Around 1843, on the night sky all of a sudden a new luminous star made its appearance. That luminous star, which at the time was actually the 2nd brightest star, after Sirius, was actually the result of a explosion in Eta Carinae system – the brightest star in the Milky Way. The eruption spewed a mass 10 times that of our sun into space, and shined with intense brightness for 20 years or so, then faded and left behind a majestic, billowing cloud of gas known as the Homunculus Nebula. This event was called by astronomers a “supernova impostor”, as the star didn’t die, it just had a local, albeit extreme, explosion. Now, scientists are studying this event that took place almost 170 years ago in real-time (yes, as if it were happening right now), by analyzing the light echoes it left behind. This gets interesting.
Observing Eta Carinae’s detailed structure has proven to be extremely difficult for astronomers, because of the Homunculus Nebula in which the system is engulfed – a thick cloud of dust and gas which was highly disturbing. The 1843 flare-up played out over 20 years, and XIX century astronomers did their best to observe and study it, however lacking the modern technology of today, they could only do so little. If only this bright explosion took place during our time…
Few events remain unrecorded in the Universe’s history however, and considering scientists have been able to trace back some of the events close the very dawn of existence, capturing information that was transmitted just barely two centuries ago shouldn’t have posed too much of a headache for the researchers.
When Eta Carinae erupted, light was blasted in all directions. Some reached Earth in the XIXth century, while other traveled for years and years through space, some eventually reaching cloud nebulae, which at turn reflected the light back to Earth with a delay. This light contains all the information scientists need, it’s basically like they would watch a faithfully accurate recording. Moreover, astronomers can study light echoes from a variety of different dust clouds, at varying distances from the star. That creates detours of varying lengths, so they can see different phases of the eruption all at once.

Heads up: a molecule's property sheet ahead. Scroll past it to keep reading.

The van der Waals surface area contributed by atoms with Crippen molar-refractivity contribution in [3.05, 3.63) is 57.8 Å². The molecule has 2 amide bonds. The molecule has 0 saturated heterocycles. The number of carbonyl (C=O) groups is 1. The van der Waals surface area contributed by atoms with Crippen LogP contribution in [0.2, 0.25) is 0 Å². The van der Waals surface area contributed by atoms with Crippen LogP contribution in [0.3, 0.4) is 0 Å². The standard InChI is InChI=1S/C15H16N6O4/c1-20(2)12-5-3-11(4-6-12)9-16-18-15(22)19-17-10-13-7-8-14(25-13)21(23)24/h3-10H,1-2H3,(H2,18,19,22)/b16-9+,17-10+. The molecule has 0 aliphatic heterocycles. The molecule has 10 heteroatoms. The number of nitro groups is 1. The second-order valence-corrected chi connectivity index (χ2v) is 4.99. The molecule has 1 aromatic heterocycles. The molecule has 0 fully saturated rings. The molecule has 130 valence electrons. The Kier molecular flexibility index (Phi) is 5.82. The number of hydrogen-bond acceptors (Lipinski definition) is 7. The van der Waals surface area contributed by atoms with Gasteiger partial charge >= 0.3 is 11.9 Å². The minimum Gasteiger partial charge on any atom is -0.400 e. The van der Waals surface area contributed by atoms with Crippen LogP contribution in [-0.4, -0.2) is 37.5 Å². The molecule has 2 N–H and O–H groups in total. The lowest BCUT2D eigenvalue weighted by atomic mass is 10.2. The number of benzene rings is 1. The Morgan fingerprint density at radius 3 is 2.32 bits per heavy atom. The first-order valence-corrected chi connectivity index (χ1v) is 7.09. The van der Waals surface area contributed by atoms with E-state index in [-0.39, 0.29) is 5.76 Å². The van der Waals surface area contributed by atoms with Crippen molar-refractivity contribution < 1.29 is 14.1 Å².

“The big puzzle,” says Jose Prieto, a co-author of the report. “is what caused the outburst. This star has been studied to death with all sorts of telescopes, but no one theory has ever been able to tell us what happened.”
The researchers admit that they currently do not know what caused the explosion, although there’s a somewhat mutually agreed assumption that the eruption took place from inside the star, which is 100 times the mass of the our own sun. They still have around 19 years and a half worth of real-time information coming through, so as the researchers go through all the phases of luminous blue variable explosion, they might be able to decipher what went on. Eta Carinae is somewhat at the end of its existence however, as astronomers believe it should blow in a supernova event very soon.
“We know it’s close to the end of its life,” says astronomer Armin Rest, of the Space Telescope Science Institute and the lead author of the paper. “It could explode in a thousand years, or it could happen tomorrow.”
At 7,500 light years from Earth, though, such an event would pose absolutely no threat to life on Earth, even if it were of an even massive dimension. When it’s finally going to die, though, Eta Carinae will most surely go down with a bang, most likely resulting in one of the most brightest spots in sky, if not the brightest – one to last for centuries.
The findings were published in a recent edition of the journal Nature.